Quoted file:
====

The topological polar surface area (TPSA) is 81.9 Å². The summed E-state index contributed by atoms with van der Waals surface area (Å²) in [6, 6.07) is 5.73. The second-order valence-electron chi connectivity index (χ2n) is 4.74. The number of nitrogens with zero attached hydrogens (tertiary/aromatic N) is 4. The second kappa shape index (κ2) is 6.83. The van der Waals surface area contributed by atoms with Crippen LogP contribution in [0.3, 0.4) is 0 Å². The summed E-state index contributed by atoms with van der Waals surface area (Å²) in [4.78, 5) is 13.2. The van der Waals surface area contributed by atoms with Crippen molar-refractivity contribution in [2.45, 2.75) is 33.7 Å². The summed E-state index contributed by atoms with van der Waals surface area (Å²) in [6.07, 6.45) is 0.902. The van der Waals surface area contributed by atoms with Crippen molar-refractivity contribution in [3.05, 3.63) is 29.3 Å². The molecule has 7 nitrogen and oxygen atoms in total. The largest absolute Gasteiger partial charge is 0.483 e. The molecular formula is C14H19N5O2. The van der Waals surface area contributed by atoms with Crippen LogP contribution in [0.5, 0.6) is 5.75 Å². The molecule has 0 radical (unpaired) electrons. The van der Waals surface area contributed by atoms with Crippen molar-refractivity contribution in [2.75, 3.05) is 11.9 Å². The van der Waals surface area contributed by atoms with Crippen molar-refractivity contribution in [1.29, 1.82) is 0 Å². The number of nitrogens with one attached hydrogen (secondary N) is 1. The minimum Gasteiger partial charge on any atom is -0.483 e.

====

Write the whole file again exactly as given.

The topological polar surface area (TPSA) is 81.9 Å². The summed E-state index contributed by atoms with van der Waals surface area (Å²) in [6, 6.07) is 5.73. The second-order valence-electron chi connectivity index (χ2n) is 4.74. The number of nitrogens with zero attached hydrogens (tertiary/aromatic N) is 4. The second kappa shape index (κ2) is 6.83. The van der Waals surface area contributed by atoms with Crippen LogP contribution in [0.3, 0.4) is 0 Å². The summed E-state index contributed by atoms with van der Waals surface area (Å²) in [4.78, 5) is 13.2. The van der Waals surface area contributed by atoms with Crippen molar-refractivity contribution in [2.45, 2.75) is 33.7 Å². The summed E-state index contributed by atoms with van der Waals surface area (Å²) in [6.07, 6.45) is 0.902. The van der Waals surface area contributed by atoms with Crippen molar-refractivity contribution in [3.05, 3.63) is 29.3 Å². The molecule has 7 nitrogen and oxygen atoms in total. The largest absolute Gasteiger partial charge is 0.483 e. The molecular formula is C14H19N5O2. The van der Waals surface area contributed by atoms with Crippen LogP contribution in [0.5, 0.6) is 5.75 Å². The molecule has 0 radical (unpaired) electrons. The van der Waals surface area contributed by atoms with Crippen molar-refractivity contribution in [2.75, 3.05) is 11.9 Å². The van der Waals surface area contributed by atoms with Crippen molar-refractivity contribution in [1.29, 1.82) is 0 Å². The number of nitrogens with one attached hydrogen (secondary N) is 1. The minimum Gasteiger partial charge on any atom is -0.483 e.